If Pearson picks Andrej Kramaric, the Croatian is technically gifted and knows where the goal is. He is more likely to do his work on the ground than his fellow strikers, however.

West Ham United

West Ham United have teamed up with football statistics website WhoScored.com to preview Saturday’s fixture at Leicester City.

After the international break, the Barclays Premier League is back this weekend with West Ham's trip to the King Power Stadium.

A hard-fought and ultimately deserved win over Sunderland ended the Hammers' winless run at six matches last time out, and they will be hoping to build on that this weekend.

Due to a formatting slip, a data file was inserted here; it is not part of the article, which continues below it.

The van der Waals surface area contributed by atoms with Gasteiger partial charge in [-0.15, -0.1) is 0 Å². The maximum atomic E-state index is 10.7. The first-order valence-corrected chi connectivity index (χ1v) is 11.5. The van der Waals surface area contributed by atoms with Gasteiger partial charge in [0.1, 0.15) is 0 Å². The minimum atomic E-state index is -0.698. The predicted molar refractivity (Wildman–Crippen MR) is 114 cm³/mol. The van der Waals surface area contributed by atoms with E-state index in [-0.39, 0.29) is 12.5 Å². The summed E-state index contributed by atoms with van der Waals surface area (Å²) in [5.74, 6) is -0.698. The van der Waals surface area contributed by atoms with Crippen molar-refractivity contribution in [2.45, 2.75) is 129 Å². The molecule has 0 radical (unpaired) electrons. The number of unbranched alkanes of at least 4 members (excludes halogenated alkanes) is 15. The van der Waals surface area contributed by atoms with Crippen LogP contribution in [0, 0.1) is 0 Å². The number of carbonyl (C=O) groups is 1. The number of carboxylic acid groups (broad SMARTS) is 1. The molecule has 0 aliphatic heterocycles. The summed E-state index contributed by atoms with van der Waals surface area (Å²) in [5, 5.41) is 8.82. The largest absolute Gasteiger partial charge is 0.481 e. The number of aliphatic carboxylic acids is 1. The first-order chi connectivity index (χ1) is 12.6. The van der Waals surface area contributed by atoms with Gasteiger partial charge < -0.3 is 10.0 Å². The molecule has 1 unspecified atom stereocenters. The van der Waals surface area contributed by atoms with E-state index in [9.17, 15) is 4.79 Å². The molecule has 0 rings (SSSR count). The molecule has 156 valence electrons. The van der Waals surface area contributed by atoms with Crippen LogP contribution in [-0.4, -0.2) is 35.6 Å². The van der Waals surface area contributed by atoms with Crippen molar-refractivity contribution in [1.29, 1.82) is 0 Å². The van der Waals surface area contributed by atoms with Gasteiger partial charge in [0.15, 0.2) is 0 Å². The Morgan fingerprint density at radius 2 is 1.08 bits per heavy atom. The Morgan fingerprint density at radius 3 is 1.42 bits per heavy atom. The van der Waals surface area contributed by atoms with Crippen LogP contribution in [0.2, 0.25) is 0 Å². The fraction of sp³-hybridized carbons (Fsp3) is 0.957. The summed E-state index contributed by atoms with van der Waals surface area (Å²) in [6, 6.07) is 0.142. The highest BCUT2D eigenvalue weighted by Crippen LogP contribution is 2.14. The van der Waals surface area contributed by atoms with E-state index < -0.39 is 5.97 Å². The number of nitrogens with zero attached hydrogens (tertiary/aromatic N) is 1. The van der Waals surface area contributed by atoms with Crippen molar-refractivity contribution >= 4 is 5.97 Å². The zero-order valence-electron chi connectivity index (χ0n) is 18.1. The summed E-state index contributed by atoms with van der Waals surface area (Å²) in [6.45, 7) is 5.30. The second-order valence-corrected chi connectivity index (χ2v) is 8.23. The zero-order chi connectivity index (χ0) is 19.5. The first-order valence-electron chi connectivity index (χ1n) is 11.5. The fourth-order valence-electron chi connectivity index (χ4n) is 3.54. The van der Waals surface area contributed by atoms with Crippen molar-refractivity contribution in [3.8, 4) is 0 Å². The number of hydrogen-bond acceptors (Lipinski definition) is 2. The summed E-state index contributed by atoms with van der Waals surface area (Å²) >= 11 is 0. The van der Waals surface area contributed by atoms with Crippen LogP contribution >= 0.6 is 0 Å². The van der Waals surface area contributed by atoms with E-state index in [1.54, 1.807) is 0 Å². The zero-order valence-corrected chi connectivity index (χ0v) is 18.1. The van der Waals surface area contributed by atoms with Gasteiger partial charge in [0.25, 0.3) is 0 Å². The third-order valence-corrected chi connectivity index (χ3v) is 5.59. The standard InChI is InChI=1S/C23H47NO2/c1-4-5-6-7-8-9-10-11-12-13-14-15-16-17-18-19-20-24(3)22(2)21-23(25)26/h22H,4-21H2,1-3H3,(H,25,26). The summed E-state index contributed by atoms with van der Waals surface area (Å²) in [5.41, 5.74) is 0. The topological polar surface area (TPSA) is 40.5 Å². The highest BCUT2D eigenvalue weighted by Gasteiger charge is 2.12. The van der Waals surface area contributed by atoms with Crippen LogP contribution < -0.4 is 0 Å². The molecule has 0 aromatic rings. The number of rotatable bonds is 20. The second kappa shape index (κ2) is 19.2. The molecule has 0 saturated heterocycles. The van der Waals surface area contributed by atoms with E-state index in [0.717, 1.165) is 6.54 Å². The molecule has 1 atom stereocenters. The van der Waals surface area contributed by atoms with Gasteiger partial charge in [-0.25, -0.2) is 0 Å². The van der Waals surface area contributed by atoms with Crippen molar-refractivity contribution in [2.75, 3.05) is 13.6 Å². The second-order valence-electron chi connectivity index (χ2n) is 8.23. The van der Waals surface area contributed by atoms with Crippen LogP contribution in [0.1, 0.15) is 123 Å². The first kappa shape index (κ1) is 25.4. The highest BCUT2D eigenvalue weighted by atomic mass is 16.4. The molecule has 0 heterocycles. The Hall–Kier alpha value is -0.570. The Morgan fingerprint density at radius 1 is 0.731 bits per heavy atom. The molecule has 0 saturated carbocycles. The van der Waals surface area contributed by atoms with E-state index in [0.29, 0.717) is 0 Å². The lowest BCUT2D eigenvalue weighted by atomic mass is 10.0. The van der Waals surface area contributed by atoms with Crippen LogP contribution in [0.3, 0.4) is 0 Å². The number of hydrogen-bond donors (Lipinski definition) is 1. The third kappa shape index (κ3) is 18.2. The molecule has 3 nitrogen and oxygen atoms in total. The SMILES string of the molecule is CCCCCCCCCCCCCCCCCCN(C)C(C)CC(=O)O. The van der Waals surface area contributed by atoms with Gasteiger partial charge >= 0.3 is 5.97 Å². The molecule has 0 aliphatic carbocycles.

The Foxes are without a win in eight Premier League matches, while they have not enjoyed a victory over the Hammers since 2000, when Freddie Kanoute was the goalscorer in a 2-1 defeat. Since then, the teams have met seven times, with West Ham winning four and three games ending in a draw. Andy Carroll and Stewart Downing were the scorers in the most recent clash – a 2-0 win for West Ham back in December.

This time around, the WhoScored match forecast – whichh uses teams’ statistics from previous matches to collate strengths and weaknesses which are then used to predict what will happen in upcoming games – suggests it as ‘extremely likely’ that West Ham will score from a set-piece situation.

At the other end, the forecast suggests that Leicester are ‘likely’ to score from a fast-break situation, though in the form he currently is, Carl Jenkinson may be able to assist in halting their threat on the counter.